This where things get tricky. Studios are beginning to say that because Youtubers can monetize videos where they use copyrighted material they’re reaping the benefits of other people’s hard work. In turn, they claim that this affects the sales of the original product in a negative way. Apparently, if you see a person online making fun of a film or playing a video game you yourself are not going to see the film or play the game. While I can only speak for myself this has been quite the contrary. I’ve watched numerous films that I never would have regularly based on how someone online spoke about it. I remember seeing the trailer for The Grey and thinking, “This looks like another bland Liam Neeson action film.” In spite of that I watched a review online where the critic spoke of how the trailer misrepresented what the actual film was about. I decided to give it rent and to my amazement it was a stellar film. What looked like another bland action film about men being chased by wolves turned out to be a harrowing story of man vs. nature.

-Why is This an Issue Now?-

I guess this would be the main point of my article. There have always been people who have operated under Fair Use in the past and it’s been perfectly fine. Without Fair Use we never would’ve seen “Weird Al” Yankovic’s career take off as it has over all these decades. We also would’ve never been able to hear Roger Ebert and Gene Siskel debate the merits of the films that would playing in our local theaters every weekend. So why after all these years are studios getting up in arms about now? My only guess is because the Internet is so readily available that once something gets posted they know more people would see it now than they would have in the past. This in turn makes them assume that if bad news travels faster then less people will get suckered into their mediocre products.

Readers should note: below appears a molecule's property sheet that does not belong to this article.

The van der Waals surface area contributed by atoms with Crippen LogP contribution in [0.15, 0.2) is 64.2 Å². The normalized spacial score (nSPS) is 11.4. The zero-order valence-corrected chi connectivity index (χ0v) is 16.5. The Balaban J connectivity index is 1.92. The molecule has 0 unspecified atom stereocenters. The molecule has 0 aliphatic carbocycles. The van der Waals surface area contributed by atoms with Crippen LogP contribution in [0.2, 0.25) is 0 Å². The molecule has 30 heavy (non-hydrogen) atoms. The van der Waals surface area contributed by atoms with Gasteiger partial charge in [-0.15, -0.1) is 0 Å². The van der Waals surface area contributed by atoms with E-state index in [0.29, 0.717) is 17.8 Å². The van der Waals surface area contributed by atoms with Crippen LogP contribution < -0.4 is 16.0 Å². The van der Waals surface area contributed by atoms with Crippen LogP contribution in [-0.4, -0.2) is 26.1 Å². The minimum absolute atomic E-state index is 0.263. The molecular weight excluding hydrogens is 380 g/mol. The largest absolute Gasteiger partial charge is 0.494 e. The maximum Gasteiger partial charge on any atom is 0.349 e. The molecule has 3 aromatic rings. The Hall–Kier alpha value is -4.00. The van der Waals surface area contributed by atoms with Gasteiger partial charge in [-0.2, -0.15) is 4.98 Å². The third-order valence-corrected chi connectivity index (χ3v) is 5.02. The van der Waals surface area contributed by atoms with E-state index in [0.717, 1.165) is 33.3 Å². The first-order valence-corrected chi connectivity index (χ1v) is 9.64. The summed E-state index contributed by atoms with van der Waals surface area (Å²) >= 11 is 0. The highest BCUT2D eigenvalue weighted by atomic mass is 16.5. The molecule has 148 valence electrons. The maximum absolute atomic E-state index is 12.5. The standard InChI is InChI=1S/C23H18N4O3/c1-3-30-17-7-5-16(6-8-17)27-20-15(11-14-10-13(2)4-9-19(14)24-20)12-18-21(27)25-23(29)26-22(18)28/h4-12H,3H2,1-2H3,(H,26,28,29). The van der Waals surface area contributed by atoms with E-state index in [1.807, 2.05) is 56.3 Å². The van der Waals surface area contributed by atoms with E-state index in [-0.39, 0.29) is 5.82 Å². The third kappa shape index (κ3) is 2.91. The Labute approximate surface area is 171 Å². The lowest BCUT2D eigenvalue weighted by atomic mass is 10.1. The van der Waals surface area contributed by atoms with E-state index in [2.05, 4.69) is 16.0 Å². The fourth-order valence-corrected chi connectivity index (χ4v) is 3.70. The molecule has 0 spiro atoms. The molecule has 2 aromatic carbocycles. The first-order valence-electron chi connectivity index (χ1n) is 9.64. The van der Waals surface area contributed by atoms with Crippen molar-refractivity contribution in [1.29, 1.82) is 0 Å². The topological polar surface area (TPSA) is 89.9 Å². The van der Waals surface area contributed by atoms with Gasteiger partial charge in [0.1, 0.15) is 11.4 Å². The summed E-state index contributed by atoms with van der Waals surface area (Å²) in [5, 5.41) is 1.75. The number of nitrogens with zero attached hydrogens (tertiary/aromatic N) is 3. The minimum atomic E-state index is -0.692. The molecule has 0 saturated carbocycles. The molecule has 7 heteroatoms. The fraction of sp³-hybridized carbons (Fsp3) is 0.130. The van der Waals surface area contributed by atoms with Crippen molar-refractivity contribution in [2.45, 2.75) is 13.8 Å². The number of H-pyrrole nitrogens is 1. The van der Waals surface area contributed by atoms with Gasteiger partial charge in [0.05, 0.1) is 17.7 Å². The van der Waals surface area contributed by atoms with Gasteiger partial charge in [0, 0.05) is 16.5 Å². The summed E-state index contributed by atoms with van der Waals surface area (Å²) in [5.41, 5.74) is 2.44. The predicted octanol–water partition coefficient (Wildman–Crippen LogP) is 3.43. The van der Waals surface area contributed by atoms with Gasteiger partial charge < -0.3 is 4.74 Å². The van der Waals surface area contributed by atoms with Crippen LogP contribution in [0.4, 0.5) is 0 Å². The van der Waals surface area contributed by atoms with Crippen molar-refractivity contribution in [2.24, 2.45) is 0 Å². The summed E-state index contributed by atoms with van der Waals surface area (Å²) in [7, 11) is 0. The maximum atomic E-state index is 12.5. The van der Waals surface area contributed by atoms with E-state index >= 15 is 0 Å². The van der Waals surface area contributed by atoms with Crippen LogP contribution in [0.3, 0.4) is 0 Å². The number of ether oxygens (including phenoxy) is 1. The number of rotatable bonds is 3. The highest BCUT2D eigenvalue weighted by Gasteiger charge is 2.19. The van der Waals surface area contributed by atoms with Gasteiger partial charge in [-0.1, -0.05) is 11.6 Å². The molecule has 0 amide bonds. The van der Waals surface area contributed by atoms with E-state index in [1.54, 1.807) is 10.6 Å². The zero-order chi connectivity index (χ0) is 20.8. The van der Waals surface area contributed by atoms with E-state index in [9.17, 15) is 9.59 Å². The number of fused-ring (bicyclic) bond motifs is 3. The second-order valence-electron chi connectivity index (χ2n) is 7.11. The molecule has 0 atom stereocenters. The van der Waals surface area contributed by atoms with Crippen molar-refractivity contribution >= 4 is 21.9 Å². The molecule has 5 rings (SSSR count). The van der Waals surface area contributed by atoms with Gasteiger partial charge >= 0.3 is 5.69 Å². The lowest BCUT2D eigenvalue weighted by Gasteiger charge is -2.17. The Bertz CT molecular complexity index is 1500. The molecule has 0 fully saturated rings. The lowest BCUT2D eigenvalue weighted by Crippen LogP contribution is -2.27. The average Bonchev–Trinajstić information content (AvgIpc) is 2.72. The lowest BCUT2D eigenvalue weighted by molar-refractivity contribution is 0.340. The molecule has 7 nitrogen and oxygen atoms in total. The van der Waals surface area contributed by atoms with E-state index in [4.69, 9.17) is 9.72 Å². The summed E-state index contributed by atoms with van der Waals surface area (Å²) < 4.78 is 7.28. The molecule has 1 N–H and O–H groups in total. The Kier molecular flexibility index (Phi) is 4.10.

No matter what you may think about online content creators this is a very serious issue. If it keeps going the way it has who knows how many artists will be forced to quit creating. Or even how many will never get their chance because they’re too afraid of being told, “No, you can not say that because we’ll make sure your video gets taken down.” Let your voice be heard in this debate at the link below. And if you want more information and first hand accounts of how Fair Use is being trampled check out Walker’s video, “Where’s the Fair Use?”


Sequels I Actually Want to See Get Made

Sequels I Actually Want to See Get Made

Yes, we’re going to talk about this. The film industry thrives on franchises and will not stop even if they fail. Last week The Huntsman: Winter’s War opened to terrible reviews (currently 17% on Rotten Tomatoes) and an underwhelming box office (less than $20 million and in 2nd place). This isn’t going to stop a single studio from greenlighting a boatload of sequels. Because in spite of such a chilly reception (pun intended) for Huntsman most sequels will make money. Next weekend we’re going to see Captain America: Civil War open and clean up. But there are some sequels that are sitting in limbo that may never get made, so I’m going to talk about them. Here we go.

-Crank 3D-